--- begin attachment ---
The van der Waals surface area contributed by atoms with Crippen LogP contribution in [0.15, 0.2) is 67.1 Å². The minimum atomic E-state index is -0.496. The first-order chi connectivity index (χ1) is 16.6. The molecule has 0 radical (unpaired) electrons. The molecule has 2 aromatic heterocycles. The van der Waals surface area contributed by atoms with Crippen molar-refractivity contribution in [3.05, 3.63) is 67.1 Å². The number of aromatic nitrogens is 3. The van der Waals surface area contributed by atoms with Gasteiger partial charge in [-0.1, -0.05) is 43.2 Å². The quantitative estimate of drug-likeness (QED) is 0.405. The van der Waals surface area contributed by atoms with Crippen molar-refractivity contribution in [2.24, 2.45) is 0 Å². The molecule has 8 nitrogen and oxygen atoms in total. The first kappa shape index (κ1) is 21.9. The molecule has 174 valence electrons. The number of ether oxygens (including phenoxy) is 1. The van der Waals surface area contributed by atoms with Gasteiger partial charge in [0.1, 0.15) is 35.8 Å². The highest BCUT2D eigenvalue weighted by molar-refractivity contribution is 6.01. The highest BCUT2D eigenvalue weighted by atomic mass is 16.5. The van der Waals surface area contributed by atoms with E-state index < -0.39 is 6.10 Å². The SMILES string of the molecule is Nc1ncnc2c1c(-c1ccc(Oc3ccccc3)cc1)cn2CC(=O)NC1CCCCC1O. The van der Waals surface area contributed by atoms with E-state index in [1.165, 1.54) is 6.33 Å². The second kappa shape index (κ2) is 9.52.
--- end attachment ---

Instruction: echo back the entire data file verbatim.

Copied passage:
The van der Waals surface area contributed by atoms with Crippen LogP contribution in [0.15, 0.2) is 67.1 Å². The minimum atomic E-state index is -0.496. The first-order chi connectivity index (χ1) is 16.6. The molecule has 0 radical (unpaired) electrons. The molecule has 2 aromatic heterocycles. The van der Waals surface area contributed by atoms with Crippen molar-refractivity contribution in [3.05, 3.63) is 67.1 Å². The number of aromatic nitrogens is 3. The van der Waals surface area contributed by atoms with Gasteiger partial charge in [-0.1, -0.05) is 43.2 Å². The quantitative estimate of drug-likeness (QED) is 0.405. The van der Waals surface area contributed by atoms with Crippen molar-refractivity contribution in [2.24, 2.45) is 0 Å². The molecule has 8 nitrogen and oxygen atoms in total. The first kappa shape index (κ1) is 21.9. The molecule has 174 valence electrons. The number of ether oxygens (including phenoxy) is 1. The van der Waals surface area contributed by atoms with Gasteiger partial charge in [0.1, 0.15) is 35.8 Å². The highest BCUT2D eigenvalue weighted by molar-refractivity contribution is 6.01. The highest BCUT2D eigenvalue weighted by atomic mass is 16.5. The van der Waals surface area contributed by atoms with E-state index < -0.39 is 6.10 Å². The SMILES string of the molecule is Nc1ncnc2c1c(-c1ccc(Oc3ccccc3)cc1)cn2CC(=O)NC1CCCCC1O. The van der Waals surface area contributed by atoms with E-state index in [1.165, 1.54) is 6.33 Å². The second kappa shape index (κ2) is 9.52.